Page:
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Attorneys General Karl A. Racine of D.C. and Brian E. Frosh of Maryland announced Monday that they are suing President Donald Trump over his business dealings, claiming that foreign payments made to Trump’s businesses are unconstitutional.
The suit, which was filed in federal court Monday morning, alleges that the payments made to Trump’s businesses violate an anti-corruption clause in the Constitution known as the emoluments clause, which restricts members of the government from receiving gifts from foreign states with the consent of the U.S. Congress. It centers on the fact that he chose to retain ownership of his company during his term as president, and has since accepted millions of dollars from foreign governments.
Racine said Trump has not upheld his promises to separate his business dealings from the presidency, and Republican-controlled House of Representatives and Senate have “given the president a total pass on his business entanglements.”
Despite promises to divest himself from his global empire as president, Trump maintained ownership of his many businesses, saying that he has handed control to his two oldest sons and has moved his assets into a trust during his time in office.
“We are a nation of laws, and no one, including the president of the United States, is above the law,” Racine said. “State attorneys general are serving as a necessary check and balance in the Trump era where others fail.”
The complaint claims that businesses owned by Trump divert business from D.C. and Maryland’s government facilities, thus financially and economically harming them. It also states their governments are pressured to provide Trump businesses with permits and tax breaks to receive necessary federal funding.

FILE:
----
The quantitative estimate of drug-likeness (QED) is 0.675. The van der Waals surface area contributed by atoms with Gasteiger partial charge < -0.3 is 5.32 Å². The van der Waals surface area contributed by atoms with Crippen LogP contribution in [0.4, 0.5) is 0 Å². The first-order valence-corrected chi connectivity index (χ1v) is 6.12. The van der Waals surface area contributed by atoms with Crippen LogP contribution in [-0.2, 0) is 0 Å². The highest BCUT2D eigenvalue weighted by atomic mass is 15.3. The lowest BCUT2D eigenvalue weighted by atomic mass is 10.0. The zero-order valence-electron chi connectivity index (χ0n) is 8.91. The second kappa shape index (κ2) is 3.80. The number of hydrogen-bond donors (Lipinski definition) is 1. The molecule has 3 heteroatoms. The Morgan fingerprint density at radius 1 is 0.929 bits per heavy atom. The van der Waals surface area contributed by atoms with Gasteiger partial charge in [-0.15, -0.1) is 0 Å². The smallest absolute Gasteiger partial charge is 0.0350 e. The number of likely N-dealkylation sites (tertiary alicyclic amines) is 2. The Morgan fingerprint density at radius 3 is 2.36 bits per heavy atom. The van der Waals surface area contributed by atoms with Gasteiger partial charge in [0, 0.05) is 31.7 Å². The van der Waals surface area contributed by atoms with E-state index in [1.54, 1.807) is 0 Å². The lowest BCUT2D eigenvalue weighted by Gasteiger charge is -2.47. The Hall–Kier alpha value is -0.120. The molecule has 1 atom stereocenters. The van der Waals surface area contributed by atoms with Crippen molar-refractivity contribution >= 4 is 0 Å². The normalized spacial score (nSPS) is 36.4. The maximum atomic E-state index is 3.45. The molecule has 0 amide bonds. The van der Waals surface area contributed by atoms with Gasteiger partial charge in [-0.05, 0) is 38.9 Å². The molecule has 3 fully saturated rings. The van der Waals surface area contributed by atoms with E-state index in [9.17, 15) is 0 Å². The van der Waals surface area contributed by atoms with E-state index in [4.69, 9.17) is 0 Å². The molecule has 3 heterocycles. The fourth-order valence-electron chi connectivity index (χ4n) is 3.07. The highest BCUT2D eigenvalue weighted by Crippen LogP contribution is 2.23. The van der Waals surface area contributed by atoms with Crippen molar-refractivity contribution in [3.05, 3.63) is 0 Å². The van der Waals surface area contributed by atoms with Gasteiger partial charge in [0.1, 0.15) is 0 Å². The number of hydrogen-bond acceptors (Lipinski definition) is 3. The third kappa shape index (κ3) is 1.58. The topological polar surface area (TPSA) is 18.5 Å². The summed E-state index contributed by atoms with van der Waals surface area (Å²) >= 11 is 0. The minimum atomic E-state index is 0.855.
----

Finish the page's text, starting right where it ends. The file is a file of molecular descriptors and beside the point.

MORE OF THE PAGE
“We don’t know the extent of the [Trump’s] business dealings, and that’s a problem,” Racine said.
The two attorneys general said Saudi Arabian officials have already spent hundreds of thousands at the new Trump International Hotel, which rests just blocks from the White House, and that Trump’s businesses collect fees from foreign governments including China, India and Qatar, which own property at Trump Tower and Trump World Tower.
Frosh alleged that Trump has used his position as the president to market his brands and raise the profiles of his businesses by making frequent appearances and hosting foreign diplomats and officials at his many Trump establishments. He pointed out that Trump’s Florida Mar-a-Lago resort fees doubled to $200,000 after Trump took office and that the president’s resorts have been promoted on the State Department and embassy websites.
“We do not sue the president of the United States casually,” Frosh said. “It’s unprecedented that the American people have to question, day after day whether decisions or actions are taken to benefit the United States or to benefit Donald Trump.”
No court has ever interpreted exactly what constitutes an emolument.
The U.S. Department of Justice has already struck down a similar lawsuit. It moved on June 9 to dismiss a similar lawsuit filed in January by the government watchdog organization Citizens for Responsibility and Ethics in Washington (CREW). In a brief, it argued that the clauses did not apply to fair-market commercial transactions.
White House press secretary Sean Spicer said the White House would also move to dismiss the most recent case, calling the lawsuit a product of “partisan politics.”
“The suit was filed by two Democratic attorneys general, the lawyers driving the suit are an advocacy group with partisan ties, it actually started with a press conference as opposed to filing it, which is interesting, and the suit challenges the sort of business transactions that everyone from Penny Pritzker, who served in the last administration, and others have engaged in while in office,” Spicer said.
Pritzker served as former President Barack Obama’s secretary of commerce.
Racine and Frosh said they would like the lawsuit to be bipartisan and would welcome Republican attorneys general in other states to join.
Trump has 60 days to respond to the motion.